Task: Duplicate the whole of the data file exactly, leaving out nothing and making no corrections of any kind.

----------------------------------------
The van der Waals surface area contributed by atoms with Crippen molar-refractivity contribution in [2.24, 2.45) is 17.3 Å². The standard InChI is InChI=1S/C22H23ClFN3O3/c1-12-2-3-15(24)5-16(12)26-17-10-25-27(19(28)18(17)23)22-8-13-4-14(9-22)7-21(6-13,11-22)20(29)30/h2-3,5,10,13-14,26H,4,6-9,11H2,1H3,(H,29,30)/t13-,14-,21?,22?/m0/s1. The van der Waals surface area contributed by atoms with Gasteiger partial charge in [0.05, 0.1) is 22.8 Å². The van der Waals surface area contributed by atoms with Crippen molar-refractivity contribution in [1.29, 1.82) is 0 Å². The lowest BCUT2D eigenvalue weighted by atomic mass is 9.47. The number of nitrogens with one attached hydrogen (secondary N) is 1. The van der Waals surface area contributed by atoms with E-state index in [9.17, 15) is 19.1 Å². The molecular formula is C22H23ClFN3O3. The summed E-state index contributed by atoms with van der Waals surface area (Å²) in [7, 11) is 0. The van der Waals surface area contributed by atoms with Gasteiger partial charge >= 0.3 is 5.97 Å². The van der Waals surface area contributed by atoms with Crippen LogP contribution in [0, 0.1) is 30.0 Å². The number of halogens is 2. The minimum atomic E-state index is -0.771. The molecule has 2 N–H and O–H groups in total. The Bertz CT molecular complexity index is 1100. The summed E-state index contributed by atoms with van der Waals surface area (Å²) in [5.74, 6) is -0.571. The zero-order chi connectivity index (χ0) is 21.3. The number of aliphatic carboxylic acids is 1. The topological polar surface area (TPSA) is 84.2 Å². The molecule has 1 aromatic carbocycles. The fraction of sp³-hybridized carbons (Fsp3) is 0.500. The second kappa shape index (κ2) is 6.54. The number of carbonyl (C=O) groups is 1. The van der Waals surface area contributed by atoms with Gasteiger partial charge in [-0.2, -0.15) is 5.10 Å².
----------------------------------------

The van der Waals surface area contributed by atoms with Crippen molar-refractivity contribution in [2.24, 2.45) is 17.3 Å². The standard InChI is InChI=1S/C22H23ClFN3O3/c1-12-2-3-15(24)5-16(12)26-17-10-25-27(19(28)18(17)23)22-8-13-4-14(9-22)7-21(6-13,11-22)20(29)30/h2-3,5,10,13-14,26H,4,6-9,11H2,1H3,(H,29,30)/t13-,14-,21?,22?/m0/s1. The van der Waals surface area contributed by atoms with Gasteiger partial charge in [0.05, 0.1) is 22.8 Å². The van der Waals surface area contributed by atoms with Crippen molar-refractivity contribution in [1.29, 1.82) is 0 Å². The lowest BCUT2D eigenvalue weighted by atomic mass is 9.47. The number of nitrogens with one attached hydrogen (secondary N) is 1. The van der Waals surface area contributed by atoms with E-state index in [9.17, 15) is 19.1 Å². The molecular formula is C22H23ClFN3O3. The summed E-state index contributed by atoms with van der Waals surface area (Å²) in [7, 11) is 0. The van der Waals surface area contributed by atoms with Gasteiger partial charge >= 0.3 is 5.97 Å². The van der Waals surface area contributed by atoms with Crippen LogP contribution in [0, 0.1) is 30.0 Å². The number of halogens is 2. The minimum atomic E-state index is -0.771. The molecule has 2 N–H and O–H groups in total. The Bertz CT molecular complexity index is 1100. The summed E-state index contributed by atoms with van der Waals surface area (Å²) in [5.74, 6) is -0.571. The zero-order chi connectivity index (χ0) is 21.3. The number of aliphatic carboxylic acids is 1. The topological polar surface area (TPSA) is 84.2 Å². The molecule has 1 aromatic carbocycles. The fraction of sp³-hybridized carbons (Fsp3) is 0.500. The second kappa shape index (κ2) is 6.54. The number of carbonyl (C=O) groups is 1. The van der Waals surface area contributed by atoms with Gasteiger partial charge in [-0.2, -0.15) is 5.10 Å².